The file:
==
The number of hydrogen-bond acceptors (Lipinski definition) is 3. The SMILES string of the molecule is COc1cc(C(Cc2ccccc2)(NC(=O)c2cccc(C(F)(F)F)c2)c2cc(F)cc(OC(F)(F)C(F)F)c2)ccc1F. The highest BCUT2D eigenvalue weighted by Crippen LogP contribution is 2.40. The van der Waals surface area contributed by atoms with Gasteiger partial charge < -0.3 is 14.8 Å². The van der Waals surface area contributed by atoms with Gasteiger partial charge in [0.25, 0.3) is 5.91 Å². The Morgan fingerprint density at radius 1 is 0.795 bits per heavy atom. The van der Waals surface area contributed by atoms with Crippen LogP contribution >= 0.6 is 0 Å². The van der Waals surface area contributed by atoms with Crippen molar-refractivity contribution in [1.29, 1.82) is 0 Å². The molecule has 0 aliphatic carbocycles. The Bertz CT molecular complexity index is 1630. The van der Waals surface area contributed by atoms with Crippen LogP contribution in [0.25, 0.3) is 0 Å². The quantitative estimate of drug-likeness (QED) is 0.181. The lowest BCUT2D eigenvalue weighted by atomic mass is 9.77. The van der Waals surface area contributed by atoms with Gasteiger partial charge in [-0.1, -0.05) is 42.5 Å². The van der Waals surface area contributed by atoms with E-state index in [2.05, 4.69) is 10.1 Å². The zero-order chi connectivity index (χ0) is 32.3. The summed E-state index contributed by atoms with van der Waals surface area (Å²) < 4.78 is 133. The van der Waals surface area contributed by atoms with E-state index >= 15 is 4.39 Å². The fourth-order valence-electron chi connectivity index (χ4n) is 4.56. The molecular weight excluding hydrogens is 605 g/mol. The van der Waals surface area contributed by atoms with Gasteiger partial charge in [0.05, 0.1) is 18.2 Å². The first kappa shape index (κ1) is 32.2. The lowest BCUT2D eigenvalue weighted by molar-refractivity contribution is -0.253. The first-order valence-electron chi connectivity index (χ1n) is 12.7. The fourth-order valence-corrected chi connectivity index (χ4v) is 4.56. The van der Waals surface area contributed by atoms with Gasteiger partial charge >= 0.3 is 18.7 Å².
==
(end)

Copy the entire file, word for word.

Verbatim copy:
The number of hydrogen-bond acceptors (Lipinski definition) is 3. The SMILES string of the molecule is COc1cc(C(Cc2ccccc2)(NC(=O)c2cccc(C(F)(F)F)c2)c2cc(F)cc(OC(F)(F)C(F)F)c2)ccc1F. The highest BCUT2D eigenvalue weighted by Crippen LogP contribution is 2.40. The van der Waals surface area contributed by atoms with Gasteiger partial charge < -0.3 is 14.8 Å². The van der Waals surface area contributed by atoms with Gasteiger partial charge in [0.25, 0.3) is 5.91 Å². The Morgan fingerprint density at radius 1 is 0.795 bits per heavy atom. The van der Waals surface area contributed by atoms with Crippen LogP contribution >= 0.6 is 0 Å². The van der Waals surface area contributed by atoms with Crippen molar-refractivity contribution in [1.29, 1.82) is 0 Å². The molecule has 0 aliphatic carbocycles. The Bertz CT molecular complexity index is 1630. The van der Waals surface area contributed by atoms with Crippen LogP contribution in [0.25, 0.3) is 0 Å². The quantitative estimate of drug-likeness (QED) is 0.181. The lowest BCUT2D eigenvalue weighted by atomic mass is 9.77. The van der Waals surface area contributed by atoms with Gasteiger partial charge in [-0.1, -0.05) is 42.5 Å². The van der Waals surface area contributed by atoms with E-state index in [2.05, 4.69) is 10.1 Å². The zero-order chi connectivity index (χ0) is 32.3. The summed E-state index contributed by atoms with van der Waals surface area (Å²) < 4.78 is 133. The van der Waals surface area contributed by atoms with E-state index >= 15 is 4.39 Å². The fourth-order valence-electron chi connectivity index (χ4n) is 4.56. The molecular weight excluding hydrogens is 605 g/mol. The van der Waals surface area contributed by atoms with Gasteiger partial charge in [0.05, 0.1) is 18.2 Å². The first kappa shape index (κ1) is 32.2. The lowest BCUT2D eigenvalue weighted by molar-refractivity contribution is -0.253. The first-order valence-electron chi connectivity index (χ1n) is 12.7. The fourth-order valence-corrected chi connectivity index (χ4v) is 4.56. The van der Waals surface area contributed by atoms with Gasteiger partial charge >= 0.3 is 18.7 Å².